Goodbye Annapolis, C & D Canal and Hello Port Penn

Day Sixteen in the Movement from Winter Quarters to Summer Quarters

Monday morning, we refueled at the gas dock in Annapolis and took on fresh water for our final offshore leg. We would have liked to pick up some milk, cereal, and fresh vegetables, but they were astonishingly unavailable within walking distance of downtown in the capital of Maryland.

Still shaking our heads, we motored out into the Chesapeake and, nimbly avoiding a rock that we found on the chart just in time, headed north again. We decided not to push things too fast and anchored a few miles short of the Chesapeake and Delaware Canal, which connects the two rivers that bear those names. After passing up on a crowded anchorage exposed to the strong southern wind that was blowing, we found a nice, protected spot further along and dropped the hook. I took a swim and we passed the evening reading before going to bed early.

Tuesday saw us pass through the C & D Canal, which we agreed bore a striking resemblance to the Cape Cod Canal. A look at the charts caused Aaron to wistfully declare: “I would that this were the Cape Cod Canal.” Sadly, it was not and the weather reports for afternoon winds of 60 mph shook us from our reverie and prompted us to look for an early anchorage. We found one near 2 pm, with Port Penn on one side and a nuclear power plant on the other. A strong cross-current made the 60-foot wide entrance to the anchorage seem even smaller, and a thick rock wall made clear the price of incompetence. Fortunately, we managed to scrape through.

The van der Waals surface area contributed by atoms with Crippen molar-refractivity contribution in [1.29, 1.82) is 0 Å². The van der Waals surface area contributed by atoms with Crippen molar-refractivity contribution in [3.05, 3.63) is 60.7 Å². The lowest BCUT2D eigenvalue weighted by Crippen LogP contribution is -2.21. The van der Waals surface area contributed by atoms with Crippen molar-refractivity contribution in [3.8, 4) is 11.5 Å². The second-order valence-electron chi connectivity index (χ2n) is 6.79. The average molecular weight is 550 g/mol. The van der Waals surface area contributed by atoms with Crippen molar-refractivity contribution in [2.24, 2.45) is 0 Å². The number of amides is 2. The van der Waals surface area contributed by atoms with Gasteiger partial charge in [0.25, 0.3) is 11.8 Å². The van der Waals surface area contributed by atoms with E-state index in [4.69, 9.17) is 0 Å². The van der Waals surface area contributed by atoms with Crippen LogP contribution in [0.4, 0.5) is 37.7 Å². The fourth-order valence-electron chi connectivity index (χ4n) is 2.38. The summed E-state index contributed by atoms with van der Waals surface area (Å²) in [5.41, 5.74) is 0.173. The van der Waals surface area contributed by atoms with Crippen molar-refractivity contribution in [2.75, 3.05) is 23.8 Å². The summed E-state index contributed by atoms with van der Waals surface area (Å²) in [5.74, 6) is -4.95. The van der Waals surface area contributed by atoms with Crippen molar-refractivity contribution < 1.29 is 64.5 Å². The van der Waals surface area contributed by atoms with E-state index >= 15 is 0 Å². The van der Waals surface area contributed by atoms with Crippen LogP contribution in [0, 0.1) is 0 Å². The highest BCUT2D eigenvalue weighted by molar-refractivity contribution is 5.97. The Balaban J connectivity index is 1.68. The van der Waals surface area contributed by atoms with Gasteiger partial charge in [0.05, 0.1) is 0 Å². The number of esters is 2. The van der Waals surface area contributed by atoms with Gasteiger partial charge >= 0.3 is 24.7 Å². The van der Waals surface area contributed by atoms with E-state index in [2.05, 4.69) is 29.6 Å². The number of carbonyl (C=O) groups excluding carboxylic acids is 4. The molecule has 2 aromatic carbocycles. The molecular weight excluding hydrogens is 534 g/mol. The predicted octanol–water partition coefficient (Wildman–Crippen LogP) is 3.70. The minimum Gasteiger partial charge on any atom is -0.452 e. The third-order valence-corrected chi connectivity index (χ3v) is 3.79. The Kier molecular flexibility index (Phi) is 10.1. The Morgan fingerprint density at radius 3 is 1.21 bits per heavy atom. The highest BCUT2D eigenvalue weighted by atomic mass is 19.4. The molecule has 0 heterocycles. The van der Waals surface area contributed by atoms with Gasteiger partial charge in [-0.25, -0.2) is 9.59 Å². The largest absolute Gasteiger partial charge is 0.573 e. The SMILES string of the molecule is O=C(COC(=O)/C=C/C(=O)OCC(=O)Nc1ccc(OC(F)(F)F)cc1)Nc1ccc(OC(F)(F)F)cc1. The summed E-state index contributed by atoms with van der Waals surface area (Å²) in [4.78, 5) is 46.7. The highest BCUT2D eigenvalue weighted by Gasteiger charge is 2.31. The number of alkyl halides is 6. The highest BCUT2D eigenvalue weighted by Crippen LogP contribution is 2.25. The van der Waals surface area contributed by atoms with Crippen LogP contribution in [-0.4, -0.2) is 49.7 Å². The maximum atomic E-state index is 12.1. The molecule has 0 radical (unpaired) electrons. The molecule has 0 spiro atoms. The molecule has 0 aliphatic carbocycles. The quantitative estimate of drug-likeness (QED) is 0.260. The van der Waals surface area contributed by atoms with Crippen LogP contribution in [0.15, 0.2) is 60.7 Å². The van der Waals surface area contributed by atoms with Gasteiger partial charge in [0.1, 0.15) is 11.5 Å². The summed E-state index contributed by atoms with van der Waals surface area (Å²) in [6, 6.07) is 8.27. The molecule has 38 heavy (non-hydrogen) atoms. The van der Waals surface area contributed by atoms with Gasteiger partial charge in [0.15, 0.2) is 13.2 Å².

After relaxing for a good part of the afternoon, we went ashore looking for some kind of supermarket, general store, or vegetable stall. It must be said that the town of Port Penn has little to recommend it. A putrid swamp runs alongside the road labeled “Route 9” and despite some five miles of walking, we found not a single place to purchase any provisions. There appeared to be some sort of burlesque house, though we did not venture inside in order to confirm our suspicions. We took the dinghy up and down the coastline a little ways and found a wildlife preserve complete with hunting platforms. Utterly discouraged, we returned to the boat.

I took another swim and we made a good dinner of macaroni and cheese, corn, and cheese and crackers while listening to NPR. The predicted storm came at 7 pm, dumping rain, wind, and lightning on our boat, though not too terribly. It was over in about an hour. Resolving to go offshore the very next day, we turned in early again for the last night of good sleep until setting foot on our home soil of Cape Cod.

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